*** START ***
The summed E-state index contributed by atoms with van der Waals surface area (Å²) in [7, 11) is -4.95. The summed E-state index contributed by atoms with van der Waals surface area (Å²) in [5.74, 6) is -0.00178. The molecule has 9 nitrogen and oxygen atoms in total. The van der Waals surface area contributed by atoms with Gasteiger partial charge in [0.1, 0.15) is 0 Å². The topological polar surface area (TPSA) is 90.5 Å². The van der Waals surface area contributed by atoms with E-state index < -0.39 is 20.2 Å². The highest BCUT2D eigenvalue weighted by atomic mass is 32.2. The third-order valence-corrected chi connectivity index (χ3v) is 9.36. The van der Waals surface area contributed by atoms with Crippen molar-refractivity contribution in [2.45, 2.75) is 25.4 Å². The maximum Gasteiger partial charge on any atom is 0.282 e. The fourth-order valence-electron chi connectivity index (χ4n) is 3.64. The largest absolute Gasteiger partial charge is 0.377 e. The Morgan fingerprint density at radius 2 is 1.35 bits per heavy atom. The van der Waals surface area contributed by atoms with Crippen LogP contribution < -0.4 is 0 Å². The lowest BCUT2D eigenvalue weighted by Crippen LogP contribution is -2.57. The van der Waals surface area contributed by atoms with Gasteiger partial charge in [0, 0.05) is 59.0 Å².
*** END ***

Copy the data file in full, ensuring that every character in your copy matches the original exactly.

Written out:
The summed E-state index contributed by atoms with van der Waals surface area (Å²) in [7, 11) is -4.95. The summed E-state index contributed by atoms with van der Waals surface area (Å²) in [5.74, 6) is -0.00178. The molecule has 9 nitrogen and oxygen atoms in total. The van der Waals surface area contributed by atoms with Gasteiger partial charge in [0.1, 0.15) is 0 Å². The topological polar surface area (TPSA) is 90.5 Å². The van der Waals surface area contributed by atoms with E-state index < -0.39 is 20.2 Å². The highest BCUT2D eigenvalue weighted by atomic mass is 32.2. The third-order valence-corrected chi connectivity index (χ3v) is 9.36. The van der Waals surface area contributed by atoms with Crippen molar-refractivity contribution in [2.45, 2.75) is 25.4 Å². The maximum Gasteiger partial charge on any atom is 0.282 e. The fourth-order valence-electron chi connectivity index (χ4n) is 3.64. The largest absolute Gasteiger partial charge is 0.377 e. The Morgan fingerprint density at radius 2 is 1.35 bits per heavy atom. The van der Waals surface area contributed by atoms with Crippen LogP contribution < -0.4 is 0 Å². The lowest BCUT2D eigenvalue weighted by Crippen LogP contribution is -2.57. The van der Waals surface area contributed by atoms with Gasteiger partial charge in [0, 0.05) is 59.0 Å².